February is Black History Month. I thought I would share some of the great Black Transgender historical figures who helped create our modern community. I believe we should always remember our past and the people who paved the way for the rest of us. Their courage, determination, persistence and passion in days gone by were a major struggle. The adversities they overcame in the face of racism, transphobia and homophobia created legacies that should never be forgotten. We are mostly all aware of the big names like Marsha P. Johnson and Miss Major Griffin-Gracy, who have both done amazing things in the fight for equality for Transgender people, but they are not the only ones. Let’s dig into the past and see who we find.
Mary Jones (born 1803) was a Black sex worker in New York. One night in 1836, Robert Haslem, a white mason worker, found her in an alley and decided to pay her for sex. But on his way back home, he discovered he was missing $99. Jones was brought to court for theft, and despite the constant jeers, she arrived in elegant women’s clothing each day. She testified that she always dressed that way in New Orleans and amongst other People of Color. After days of insults and jokes at her expense, the court sentenced Jones to five years in prison. Adding insult to injury, Jones’ sentence was celebrated in a crude illustration that dubbed her “the man-monster.” Despite the discrimination she faced as a Queer sex worker of color, though, Jones refused to give up her identity.
Lucy Hicks Anderson (1886-1954): A true unsung pioneer, Lucy Hicks Anderson was born in 1886 in Kentucky. From a young age, she wanted to present as female and said she wished to be called Lucy rather than her birth name, Tobias, which worried her mother. Astonishingly for the time, a physician advised that Lucy be raised a girl. Anderson married two men in her lifetime, fighting for her marriages to be accepted as legal and for her to be accepted as a woman — making her an early fighter for both marriage equality and Transgender acceptance. However, she was accused of having “lied” under oath during her marriages by not disclosing that she was assigned “male” at birth. Her response, while not accepted, was powerful: “I defy any doctor in the world to prove that I am not a woman,” she told reporters. “I have lived, dressed, acted just what I am — a woman.”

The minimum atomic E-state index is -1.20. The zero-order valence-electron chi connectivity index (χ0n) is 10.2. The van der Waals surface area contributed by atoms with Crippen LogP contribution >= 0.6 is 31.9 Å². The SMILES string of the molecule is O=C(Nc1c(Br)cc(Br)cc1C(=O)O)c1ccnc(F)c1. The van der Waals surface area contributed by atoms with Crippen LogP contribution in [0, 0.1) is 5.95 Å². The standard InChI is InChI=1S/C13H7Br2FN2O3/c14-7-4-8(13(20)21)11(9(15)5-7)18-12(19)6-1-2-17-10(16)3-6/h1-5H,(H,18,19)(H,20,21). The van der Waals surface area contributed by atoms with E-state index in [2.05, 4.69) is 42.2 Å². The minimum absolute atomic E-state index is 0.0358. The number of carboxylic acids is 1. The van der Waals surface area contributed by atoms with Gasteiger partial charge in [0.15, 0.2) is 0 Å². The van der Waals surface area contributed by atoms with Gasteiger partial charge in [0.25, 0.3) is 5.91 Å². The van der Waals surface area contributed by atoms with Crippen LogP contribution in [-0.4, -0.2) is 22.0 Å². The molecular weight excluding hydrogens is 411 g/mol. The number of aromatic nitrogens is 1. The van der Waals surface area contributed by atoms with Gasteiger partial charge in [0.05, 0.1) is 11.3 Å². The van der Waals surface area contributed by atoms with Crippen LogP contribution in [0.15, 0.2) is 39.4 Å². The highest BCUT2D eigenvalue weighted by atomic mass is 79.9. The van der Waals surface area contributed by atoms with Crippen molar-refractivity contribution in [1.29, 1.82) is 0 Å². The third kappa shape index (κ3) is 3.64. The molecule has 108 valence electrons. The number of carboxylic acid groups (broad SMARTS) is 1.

Sir Lady Java (born 1943): She was born in New Orleans but later moved to Los Angeles. She worked as a waitress and female impersonator at the Redd Fox Club. During this time, Los Angeles had what was called Rule No.9, which made “cross-dressing” illegal. The police wanted her Female Impersonator nightclub act to be discontinued due to the law. She was fired and then went to work for the ACLU. She filed a lawsuit against the city of Los Angeles alleging the cross-dressing law was unconstitutional and prevented her from earning a living. She eventually lost the suit, but it was highly publicized around the country. Many consider the case as having a direct impact on the revocation of cross-dressing laws some years later. Her lawsuit made the African American Queer community embrace her.
So now you have a peek at life before modern-day laws and regulations. These women took it upon themselves to live their authentic lives, no matter what. We owe them a debt of gratitude and to honor them, we should never forget those who came before and their courage and dignity in spite of living in a world where they were constantly harassed, arrested and abused by the police. We should never forget how so many of our Black Tran women opened the doors, fought the good fight, and dedicated their lives. Today, more than ever, the Black Trans community needs our support, as well as all the rest of the Black community. Let’s not let their legacy die with the coming years. I celebrate the Black community every day — join me, won’t you?